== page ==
So what is the take-away for biblical counselors who are counseling people who struggle with depression? The most important first assignment I give any individual struggling with sadness is a trip to their doctor for a complete history and thorough physical exam. And, yes, that would include blood tests that could include a vitamin D level along with other important levels.

The really good news in this study is that once again someone is doing real research that is looking for a better explanation of the cause for depression. The medical concept of depression has been stuck in the 1980s for 35 years. And now medical research appears to be moving forward.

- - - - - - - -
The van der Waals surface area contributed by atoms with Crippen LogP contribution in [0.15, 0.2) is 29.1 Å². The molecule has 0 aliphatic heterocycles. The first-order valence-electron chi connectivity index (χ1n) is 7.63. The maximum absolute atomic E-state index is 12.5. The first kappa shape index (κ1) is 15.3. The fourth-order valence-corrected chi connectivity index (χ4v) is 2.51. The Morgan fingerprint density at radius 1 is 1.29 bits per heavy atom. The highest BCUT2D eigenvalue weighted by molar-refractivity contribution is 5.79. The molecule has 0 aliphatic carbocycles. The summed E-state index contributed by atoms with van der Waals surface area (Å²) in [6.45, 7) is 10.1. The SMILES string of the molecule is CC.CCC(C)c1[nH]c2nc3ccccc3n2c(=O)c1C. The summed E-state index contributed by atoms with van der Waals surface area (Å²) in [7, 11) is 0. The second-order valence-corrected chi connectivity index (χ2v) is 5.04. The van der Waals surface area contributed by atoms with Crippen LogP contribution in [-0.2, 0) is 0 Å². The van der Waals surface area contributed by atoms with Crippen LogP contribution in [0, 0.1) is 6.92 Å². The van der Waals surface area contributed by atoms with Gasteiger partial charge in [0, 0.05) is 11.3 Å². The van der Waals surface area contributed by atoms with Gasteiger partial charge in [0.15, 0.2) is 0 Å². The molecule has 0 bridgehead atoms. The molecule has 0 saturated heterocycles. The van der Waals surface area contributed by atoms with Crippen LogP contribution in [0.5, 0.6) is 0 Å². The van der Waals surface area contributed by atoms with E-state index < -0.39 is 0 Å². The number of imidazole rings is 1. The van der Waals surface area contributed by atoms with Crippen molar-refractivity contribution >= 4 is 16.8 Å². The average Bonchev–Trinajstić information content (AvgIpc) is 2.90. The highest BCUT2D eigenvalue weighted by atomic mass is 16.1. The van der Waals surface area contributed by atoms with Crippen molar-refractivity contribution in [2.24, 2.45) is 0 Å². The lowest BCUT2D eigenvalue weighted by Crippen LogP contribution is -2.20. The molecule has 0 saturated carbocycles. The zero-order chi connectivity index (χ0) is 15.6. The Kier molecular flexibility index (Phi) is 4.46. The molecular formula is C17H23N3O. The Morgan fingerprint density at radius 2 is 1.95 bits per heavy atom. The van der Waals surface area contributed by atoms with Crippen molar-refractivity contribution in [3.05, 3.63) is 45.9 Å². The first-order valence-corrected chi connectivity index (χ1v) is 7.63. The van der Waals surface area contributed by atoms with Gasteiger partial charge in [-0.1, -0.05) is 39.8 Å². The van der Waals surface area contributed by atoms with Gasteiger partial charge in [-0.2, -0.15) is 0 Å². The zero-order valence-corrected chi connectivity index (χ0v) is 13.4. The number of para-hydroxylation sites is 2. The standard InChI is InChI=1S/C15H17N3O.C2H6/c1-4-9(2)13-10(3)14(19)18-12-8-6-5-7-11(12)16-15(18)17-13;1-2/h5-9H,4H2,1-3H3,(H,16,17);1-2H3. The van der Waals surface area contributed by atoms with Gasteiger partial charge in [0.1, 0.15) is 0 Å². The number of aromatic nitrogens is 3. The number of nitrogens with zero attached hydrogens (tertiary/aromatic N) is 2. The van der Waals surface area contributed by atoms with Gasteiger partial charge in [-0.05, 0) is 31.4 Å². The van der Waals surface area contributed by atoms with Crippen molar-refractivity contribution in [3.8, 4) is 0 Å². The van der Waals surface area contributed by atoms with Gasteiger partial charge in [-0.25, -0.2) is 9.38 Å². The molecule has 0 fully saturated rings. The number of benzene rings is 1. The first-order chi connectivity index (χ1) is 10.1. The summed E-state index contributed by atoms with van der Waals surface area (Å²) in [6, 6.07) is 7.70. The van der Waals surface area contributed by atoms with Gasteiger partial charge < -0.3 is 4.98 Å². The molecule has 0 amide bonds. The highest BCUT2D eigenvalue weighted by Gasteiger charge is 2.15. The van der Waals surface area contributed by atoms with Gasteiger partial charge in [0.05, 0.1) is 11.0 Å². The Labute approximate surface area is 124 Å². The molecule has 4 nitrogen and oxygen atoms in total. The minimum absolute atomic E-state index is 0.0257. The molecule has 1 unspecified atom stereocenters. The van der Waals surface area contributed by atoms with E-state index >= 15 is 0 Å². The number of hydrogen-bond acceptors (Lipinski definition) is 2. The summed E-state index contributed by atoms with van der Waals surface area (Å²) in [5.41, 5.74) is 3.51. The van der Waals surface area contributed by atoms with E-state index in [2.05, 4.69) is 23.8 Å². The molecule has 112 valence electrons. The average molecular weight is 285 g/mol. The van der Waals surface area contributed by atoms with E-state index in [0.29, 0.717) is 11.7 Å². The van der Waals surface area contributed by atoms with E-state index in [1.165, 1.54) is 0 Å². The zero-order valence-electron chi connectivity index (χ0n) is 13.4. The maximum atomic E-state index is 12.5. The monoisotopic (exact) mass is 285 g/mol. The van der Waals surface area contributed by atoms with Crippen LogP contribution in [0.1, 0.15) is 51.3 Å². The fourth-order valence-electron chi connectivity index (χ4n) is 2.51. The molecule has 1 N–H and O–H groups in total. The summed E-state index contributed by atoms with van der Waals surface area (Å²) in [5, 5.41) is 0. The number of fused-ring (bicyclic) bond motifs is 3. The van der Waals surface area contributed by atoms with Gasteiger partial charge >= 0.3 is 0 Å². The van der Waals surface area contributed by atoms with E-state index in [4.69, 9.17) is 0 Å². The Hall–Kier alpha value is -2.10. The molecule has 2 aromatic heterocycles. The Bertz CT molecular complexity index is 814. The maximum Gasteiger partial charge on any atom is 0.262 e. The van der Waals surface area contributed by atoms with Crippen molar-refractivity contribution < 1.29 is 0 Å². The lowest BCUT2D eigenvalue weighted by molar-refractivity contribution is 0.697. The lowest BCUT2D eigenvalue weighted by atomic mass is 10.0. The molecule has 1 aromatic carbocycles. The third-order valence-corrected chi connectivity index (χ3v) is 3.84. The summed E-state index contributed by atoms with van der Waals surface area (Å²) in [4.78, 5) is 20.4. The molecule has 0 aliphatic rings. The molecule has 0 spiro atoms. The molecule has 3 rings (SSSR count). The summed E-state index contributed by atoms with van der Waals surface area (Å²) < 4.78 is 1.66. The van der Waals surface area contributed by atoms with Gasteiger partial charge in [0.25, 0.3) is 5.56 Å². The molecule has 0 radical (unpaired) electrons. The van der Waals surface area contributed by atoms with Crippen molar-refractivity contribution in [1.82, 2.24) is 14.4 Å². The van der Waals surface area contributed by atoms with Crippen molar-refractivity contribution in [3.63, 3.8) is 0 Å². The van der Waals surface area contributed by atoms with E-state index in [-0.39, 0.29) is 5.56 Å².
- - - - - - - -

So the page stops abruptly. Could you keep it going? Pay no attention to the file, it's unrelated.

I have often quoted statistics that would tell us that 90% of those labeled with depression do not have a disease but are dealing with normal sadness. But, that still leaves 10% who struggle with depression and need a better explanation. Vitamin D may not be the entire answer, but it is a place to start.

 Join the Conversation

 What do you believe is the role of biology/chemistry, including Vitamin D, in depression?

[i]Oregon State University. “Low vitamin D levels, depression linked in young women, new study shows.” ScienceDaily, 18 March 2015.

[ii]David C.R. Kerr, David T. Zava, Walter T. Piper, Sarina R. Saturn, Balz Frei, Adrian F. Gombart. “Associations between vitamin D levels and depressive Symptoms in healthy young adult women.” Psychiatry Research, 2015; DOI: 10.1016/j.psychres.2015.02.016


3 thoughts on “Vitamin D and Depression: New Research